• No tensioners on the pole sleeves. This makes setting up the tent a bit of a struggle. It’s a tight fit to get the poles into the sleeves and seated in the grommets. We find it easiest to lay the tent on the ground, put the poles in while the tent is flat and then stake it out and erect it. Over the winter, we may try to add our own tensioners.
  • Door to the sleeping compartment can’t be totally closed off. Once inside the porch, there’s a second door that leads to the sleeping compartment. The top half of this door is made of mesh, so on cooler nights it’s impossible to entirely seal yourself in (in order to keep the temperature higher). That’s one reason why this is not a good 3-season tent.

Overall, however, we’re very pleased. When you consider the price, this tent is good value and perfectly suitable for summer bike tours. If you want a family tent without blowing the budget, we’d recommend this one.

P1090342

14799707322_04fd78540f_z

14613539997_5e3fd8b906_z (1)

Posted August 26th, 2014

In our first six years of bike touring, we took a fairly traditional approach to packing and setting up our touring bikes.

Our basic set-up consisted of 2-4 panniers on each bike, a handlebar bag up front and a dry bag over the back rack.

Screen shot 2014-08-26 at 3.13.15 PM

A baby changes everything, however, so when Luke came along in 2012 we had to re-think our packing strategy. As a baby, Luke could simply travel in his Chariot trailer (and we could still carry our panniers as we’d always done) but by the summer of 2014 we no longer had a baby. We had a toddler who was taking up increasingly more space.

Luke in Switzerland

Luke was now mostly sitting on the back of mum’s bike in a Yepp seat. This took up the space that Friedel would otherwise use for back panniers. Andrew, meanwhile, was loaded down with back bags and we still hadn’t gotten rid of the trailer (essential as Luke’s hideaway spot for naps and bad weather).

Andrew's bike touring setup

How could we pack everything we needed and still have enough room for a pint-sized passenger? We needed:

  • A way to carry more gear, including bulky items such as tents (which wouldn’t fit easily in front panniers).
  • A flexible solution that would be useful for biking around town as well as for touring.
  • Something that we could also carry on public transport.
  • The ability to easily use whatever we bought on a variety of bikes (we own 7 bikes in total).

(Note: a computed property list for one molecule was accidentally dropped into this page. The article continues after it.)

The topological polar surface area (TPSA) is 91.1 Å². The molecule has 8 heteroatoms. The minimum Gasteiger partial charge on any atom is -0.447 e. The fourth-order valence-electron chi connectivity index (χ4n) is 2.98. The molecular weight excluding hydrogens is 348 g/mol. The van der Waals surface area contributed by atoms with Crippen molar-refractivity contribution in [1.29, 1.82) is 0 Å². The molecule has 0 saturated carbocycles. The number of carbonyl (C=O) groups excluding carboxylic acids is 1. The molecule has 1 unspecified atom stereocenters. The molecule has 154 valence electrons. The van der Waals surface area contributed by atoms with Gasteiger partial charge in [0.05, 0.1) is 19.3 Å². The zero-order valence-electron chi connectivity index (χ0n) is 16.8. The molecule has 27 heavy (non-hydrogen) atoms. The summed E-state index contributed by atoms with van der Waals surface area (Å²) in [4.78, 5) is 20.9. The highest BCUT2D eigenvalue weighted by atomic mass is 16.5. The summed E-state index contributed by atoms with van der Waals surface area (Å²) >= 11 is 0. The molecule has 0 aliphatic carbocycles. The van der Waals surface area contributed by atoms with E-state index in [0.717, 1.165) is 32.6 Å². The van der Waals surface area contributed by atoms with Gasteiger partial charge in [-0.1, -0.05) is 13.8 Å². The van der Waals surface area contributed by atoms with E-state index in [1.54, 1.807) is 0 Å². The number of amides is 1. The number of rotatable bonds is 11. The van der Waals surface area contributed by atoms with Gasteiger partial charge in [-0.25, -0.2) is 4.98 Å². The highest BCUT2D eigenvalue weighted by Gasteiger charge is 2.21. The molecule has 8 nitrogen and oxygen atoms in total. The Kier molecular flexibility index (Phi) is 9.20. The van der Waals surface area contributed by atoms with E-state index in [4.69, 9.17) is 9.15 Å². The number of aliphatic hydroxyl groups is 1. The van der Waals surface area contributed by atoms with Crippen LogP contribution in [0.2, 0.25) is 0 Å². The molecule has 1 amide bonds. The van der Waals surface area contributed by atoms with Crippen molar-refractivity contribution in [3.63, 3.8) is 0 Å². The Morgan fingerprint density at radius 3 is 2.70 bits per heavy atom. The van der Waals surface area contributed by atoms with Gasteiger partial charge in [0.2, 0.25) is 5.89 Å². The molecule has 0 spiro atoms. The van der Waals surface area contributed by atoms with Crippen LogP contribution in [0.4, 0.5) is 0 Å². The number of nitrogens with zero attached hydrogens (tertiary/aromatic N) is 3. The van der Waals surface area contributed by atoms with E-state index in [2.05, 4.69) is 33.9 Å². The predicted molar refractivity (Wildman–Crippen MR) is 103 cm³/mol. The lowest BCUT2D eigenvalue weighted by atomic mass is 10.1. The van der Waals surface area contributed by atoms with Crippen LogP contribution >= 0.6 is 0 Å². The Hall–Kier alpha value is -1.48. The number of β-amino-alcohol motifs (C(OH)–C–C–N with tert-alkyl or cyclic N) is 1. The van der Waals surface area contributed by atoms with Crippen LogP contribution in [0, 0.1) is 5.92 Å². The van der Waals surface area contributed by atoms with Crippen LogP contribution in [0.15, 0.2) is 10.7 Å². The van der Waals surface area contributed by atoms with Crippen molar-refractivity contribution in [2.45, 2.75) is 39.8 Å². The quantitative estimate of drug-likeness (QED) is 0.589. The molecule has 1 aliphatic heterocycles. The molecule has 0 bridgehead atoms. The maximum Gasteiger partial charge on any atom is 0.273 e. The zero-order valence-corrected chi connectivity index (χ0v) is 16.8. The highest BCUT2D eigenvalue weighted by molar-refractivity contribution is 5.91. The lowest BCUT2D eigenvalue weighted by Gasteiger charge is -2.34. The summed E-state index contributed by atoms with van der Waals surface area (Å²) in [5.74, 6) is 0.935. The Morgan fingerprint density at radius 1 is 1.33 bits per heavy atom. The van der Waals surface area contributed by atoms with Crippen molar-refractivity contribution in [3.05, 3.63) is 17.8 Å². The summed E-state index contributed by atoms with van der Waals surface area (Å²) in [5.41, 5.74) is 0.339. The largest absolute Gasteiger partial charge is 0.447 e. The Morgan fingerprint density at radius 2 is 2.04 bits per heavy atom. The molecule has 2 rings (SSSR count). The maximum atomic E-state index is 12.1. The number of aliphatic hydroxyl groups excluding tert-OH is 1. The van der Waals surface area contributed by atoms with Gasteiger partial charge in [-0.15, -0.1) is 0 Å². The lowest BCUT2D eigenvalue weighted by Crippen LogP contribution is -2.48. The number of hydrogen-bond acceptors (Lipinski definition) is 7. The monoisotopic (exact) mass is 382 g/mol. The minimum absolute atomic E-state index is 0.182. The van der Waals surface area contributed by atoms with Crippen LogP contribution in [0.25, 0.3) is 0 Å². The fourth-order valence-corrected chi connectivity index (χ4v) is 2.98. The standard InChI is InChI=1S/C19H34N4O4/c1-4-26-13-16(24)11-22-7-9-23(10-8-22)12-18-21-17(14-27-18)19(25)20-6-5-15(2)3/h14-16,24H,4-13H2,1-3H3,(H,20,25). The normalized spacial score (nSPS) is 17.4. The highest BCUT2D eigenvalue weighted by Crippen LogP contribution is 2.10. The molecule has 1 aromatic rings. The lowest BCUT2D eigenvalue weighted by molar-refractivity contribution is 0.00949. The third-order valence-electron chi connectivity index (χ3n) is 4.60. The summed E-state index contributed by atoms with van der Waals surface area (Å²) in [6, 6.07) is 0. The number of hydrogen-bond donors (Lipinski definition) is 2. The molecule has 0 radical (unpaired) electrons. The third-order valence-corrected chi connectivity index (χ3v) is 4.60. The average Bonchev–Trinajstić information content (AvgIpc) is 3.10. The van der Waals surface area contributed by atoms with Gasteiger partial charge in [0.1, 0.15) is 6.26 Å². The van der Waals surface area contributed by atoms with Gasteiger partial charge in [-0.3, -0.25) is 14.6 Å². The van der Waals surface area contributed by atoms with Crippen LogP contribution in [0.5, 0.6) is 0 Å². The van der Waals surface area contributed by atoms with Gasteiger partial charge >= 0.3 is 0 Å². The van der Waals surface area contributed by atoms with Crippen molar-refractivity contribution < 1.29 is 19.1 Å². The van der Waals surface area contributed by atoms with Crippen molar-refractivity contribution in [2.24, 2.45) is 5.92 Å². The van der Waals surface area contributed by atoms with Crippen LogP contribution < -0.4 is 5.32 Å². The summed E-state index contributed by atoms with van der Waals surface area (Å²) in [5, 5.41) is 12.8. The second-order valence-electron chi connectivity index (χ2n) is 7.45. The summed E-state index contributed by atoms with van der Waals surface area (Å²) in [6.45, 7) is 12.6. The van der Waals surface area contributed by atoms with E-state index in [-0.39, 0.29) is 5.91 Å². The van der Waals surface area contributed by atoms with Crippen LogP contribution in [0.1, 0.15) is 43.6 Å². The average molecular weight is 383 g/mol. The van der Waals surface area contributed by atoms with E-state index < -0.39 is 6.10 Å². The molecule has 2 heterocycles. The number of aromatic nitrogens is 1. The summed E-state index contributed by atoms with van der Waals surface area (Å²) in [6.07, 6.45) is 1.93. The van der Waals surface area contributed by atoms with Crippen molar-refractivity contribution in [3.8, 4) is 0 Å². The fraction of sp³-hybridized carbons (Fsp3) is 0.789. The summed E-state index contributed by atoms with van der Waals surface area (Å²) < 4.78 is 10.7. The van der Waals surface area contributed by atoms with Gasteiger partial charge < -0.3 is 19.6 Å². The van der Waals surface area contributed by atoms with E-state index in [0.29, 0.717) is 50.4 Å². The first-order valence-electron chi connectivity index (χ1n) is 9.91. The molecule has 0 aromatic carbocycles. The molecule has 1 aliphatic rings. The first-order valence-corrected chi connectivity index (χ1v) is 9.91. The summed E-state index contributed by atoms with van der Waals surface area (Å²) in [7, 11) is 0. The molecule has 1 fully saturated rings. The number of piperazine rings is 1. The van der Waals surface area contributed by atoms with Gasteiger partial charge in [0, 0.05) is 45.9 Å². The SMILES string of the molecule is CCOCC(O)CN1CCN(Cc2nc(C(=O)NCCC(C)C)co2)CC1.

It wasn’t long before the Dutch-made Cyclone IV Trailer from Radical Design caught our attention.

We’d heard good things about this trailer from friends (see Stijn’s review) so in April 2014 we took the plunge and bought one. We hooked it up behind Friedel’s bike, filled it with camping gear and took it to Switzerland for a 3-week test drive.

Friedel on bike with trailer

In a word, it was GREAT!

We’re not really the gushing type but let us gush, just for a moment: we have fallen head-over-heels in love with this trailer. It’s solidly built, easy to use and versatile. Best of all, it tows so easily behind the bike that you hardly know it’s there.

Our friend Stijn described his Cyclone trailer like this:

Unloaded, it’s hard to even tell I’m pulling a trailer at all. It functions perfectly and it’s built to last. Even better, it’s as much a duffle bag as it is a trailer and it converts from one into the other in under a minute.

14359059336_a628acc93a_z

The trailer has now become a standard part of our touring setup, with over 1,000km of use so far.

We use it to carry everything we need for camping. The bag has a capacity of 100 litres and inside we are able to fit a tent (currently the Hilleberg Nallo 3GT), a tarp, three sleeping bags, three Thermarest NeoAir mats and two Helinox chairs. All of this packs in easily, while still leaving room for impressive quantities of food.

Big Storage Space
Most of the food that we purchase while cycling goes into the trailer. It’s so easy to just open the top flap and stick food on top of the other gear already inside. This is a bonus, but also one of the potential dangers of this trailer: it’s so big and so easy to tow, that you can be constantly tempted to carry more weight than you really need to.